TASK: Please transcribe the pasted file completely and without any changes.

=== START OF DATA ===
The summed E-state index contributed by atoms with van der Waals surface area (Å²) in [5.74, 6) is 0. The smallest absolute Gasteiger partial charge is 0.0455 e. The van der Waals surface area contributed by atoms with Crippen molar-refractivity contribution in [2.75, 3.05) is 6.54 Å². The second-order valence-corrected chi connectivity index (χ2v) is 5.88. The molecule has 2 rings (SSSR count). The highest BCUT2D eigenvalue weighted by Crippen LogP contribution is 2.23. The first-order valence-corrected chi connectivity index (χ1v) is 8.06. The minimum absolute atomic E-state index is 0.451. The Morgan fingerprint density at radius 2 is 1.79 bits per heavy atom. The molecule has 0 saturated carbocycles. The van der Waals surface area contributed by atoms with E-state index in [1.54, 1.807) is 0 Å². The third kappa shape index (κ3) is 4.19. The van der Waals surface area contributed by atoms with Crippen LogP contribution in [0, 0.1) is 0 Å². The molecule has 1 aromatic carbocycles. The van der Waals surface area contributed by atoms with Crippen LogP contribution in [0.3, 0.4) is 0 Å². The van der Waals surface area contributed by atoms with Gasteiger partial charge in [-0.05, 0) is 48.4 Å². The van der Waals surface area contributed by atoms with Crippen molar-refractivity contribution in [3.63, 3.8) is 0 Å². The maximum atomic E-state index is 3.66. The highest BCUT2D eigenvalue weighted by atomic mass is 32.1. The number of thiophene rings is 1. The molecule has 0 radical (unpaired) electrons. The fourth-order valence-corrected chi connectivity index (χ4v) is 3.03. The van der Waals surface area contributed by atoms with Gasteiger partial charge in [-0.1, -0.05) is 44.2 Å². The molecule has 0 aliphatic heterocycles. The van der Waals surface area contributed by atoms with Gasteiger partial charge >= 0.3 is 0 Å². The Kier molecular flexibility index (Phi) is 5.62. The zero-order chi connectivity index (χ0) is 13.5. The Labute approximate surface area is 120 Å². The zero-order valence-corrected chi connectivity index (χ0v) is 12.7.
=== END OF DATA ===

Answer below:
The summed E-state index contributed by atoms with van der Waals surface area (Å²) in [5.74, 6) is 0. The smallest absolute Gasteiger partial charge is 0.0455 e. The van der Waals surface area contributed by atoms with Crippen molar-refractivity contribution in [2.75, 3.05) is 6.54 Å². The second-order valence-corrected chi connectivity index (χ2v) is 5.88. The molecule has 2 rings (SSSR count). The highest BCUT2D eigenvalue weighted by Crippen LogP contribution is 2.23. The first-order valence-corrected chi connectivity index (χ1v) is 8.06. The minimum absolute atomic E-state index is 0.451. The Morgan fingerprint density at radius 2 is 1.79 bits per heavy atom. The molecule has 0 saturated carbocycles. The van der Waals surface area contributed by atoms with E-state index in [1.54, 1.807) is 0 Å². The third kappa shape index (κ3) is 4.19. The van der Waals surface area contributed by atoms with Crippen LogP contribution in [0, 0.1) is 0 Å². The molecule has 1 aromatic carbocycles. The van der Waals surface area contributed by atoms with Crippen LogP contribution in [0.3, 0.4) is 0 Å². The van der Waals surface area contributed by atoms with Gasteiger partial charge in [-0.05, 0) is 48.4 Å². The van der Waals surface area contributed by atoms with Crippen molar-refractivity contribution in [3.63, 3.8) is 0 Å². The maximum atomic E-state index is 3.66. The highest BCUT2D eigenvalue weighted by atomic mass is 32.1. The number of thiophene rings is 1. The molecule has 0 radical (unpaired) electrons. The fourth-order valence-corrected chi connectivity index (χ4v) is 3.03. The van der Waals surface area contributed by atoms with Gasteiger partial charge in [-0.1, -0.05) is 44.2 Å². The molecule has 0 aliphatic heterocycles. The van der Waals surface area contributed by atoms with Gasteiger partial charge >= 0.3 is 0 Å². The Kier molecular flexibility index (Phi) is 5.62. The zero-order chi connectivity index (χ0) is 13.5. The Labute approximate surface area is 120 Å². The zero-order valence-corrected chi connectivity index (χ0v) is 12.7.